ETF Insights

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Cross Currents

How currency-hedged ETFs eliminate foreign exchange risk

Cross currents

There is growing interest among the index fund investment community in currency-hedged ETFs, and for good reason. As we've written elsewhere in this series, they offer investors the benefits of global diversification without the risk of adverse currency movements. But how do they work?

To understand that, consider the situation in a non-hedged world. A British-based investor who wants to buy US stocks must first sell the requisite amount of sterling and convert it to US dollars. If in a year the investor sells, the investor must convert the dollars received as payment sterling. If in the meantime the pound has lost value against the greenback, the investment return will be effectively reduced. In a volatile currency market, this could potentially turn a winning investment into a loss. 

The classic hedge

In the classic currency hedge, along with converting the sterling to dollars to make the purchase, the investor borrows the equivalent amount in dollars and converts it to sterling. When the dollar investment is sold the investor reconverts the borrowed dollars.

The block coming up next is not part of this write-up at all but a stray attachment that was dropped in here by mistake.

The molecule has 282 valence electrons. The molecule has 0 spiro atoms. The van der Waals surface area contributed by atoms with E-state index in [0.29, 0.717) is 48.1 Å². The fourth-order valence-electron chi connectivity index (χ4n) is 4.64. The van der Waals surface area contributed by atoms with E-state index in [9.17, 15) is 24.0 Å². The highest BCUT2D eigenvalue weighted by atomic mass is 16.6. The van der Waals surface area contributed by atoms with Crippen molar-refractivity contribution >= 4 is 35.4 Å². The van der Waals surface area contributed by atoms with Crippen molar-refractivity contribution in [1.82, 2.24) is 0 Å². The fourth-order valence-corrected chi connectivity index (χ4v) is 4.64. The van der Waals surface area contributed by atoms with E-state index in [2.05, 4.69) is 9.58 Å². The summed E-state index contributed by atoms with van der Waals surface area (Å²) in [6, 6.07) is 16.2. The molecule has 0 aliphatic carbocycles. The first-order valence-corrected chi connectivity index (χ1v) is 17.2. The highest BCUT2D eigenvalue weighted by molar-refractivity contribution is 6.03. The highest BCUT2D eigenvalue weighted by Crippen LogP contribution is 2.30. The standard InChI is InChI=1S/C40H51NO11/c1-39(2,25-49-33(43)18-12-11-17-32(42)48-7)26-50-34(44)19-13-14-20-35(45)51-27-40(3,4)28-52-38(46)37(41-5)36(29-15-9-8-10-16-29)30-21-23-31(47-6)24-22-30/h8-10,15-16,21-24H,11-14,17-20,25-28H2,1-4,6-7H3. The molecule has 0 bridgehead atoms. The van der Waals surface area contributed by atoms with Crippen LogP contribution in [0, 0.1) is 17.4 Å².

Any gain or loss in the investment due to currency movements are negated by the equal but opposite movement of the hedge transaction. The investor receives the pure performance of the investment, good or bad – sidestepping the influence of currency markets altogether. 

Of course, with a hedge the investor also does not receive the benefits of favorable foreign exchange movements. In today's volatile environment, timing currency markets is particularly difficult. For international investors focused solely on the potential benefits of their investments solely, a currency hedge is a powerful tool.

Easier said than done

While hedging is easy in theory, in practice it can be quite cumbersome, especially in portfolios with multiple currencies or large numbers of transactions. 

Luckily, index investors today have a simple alternative. With the advent of currency-hedged ETFs they can now buy indices with the currency hedge already baked in. This allows them to buy foreign securities as if they were denominated in their home currency, without having to think about the complexities of the actual hedging transactions. 

All the investor need do is decide on the desired asset class and region, and find a matching fund. The currency – with all its inherent pitfalls – is not an issue.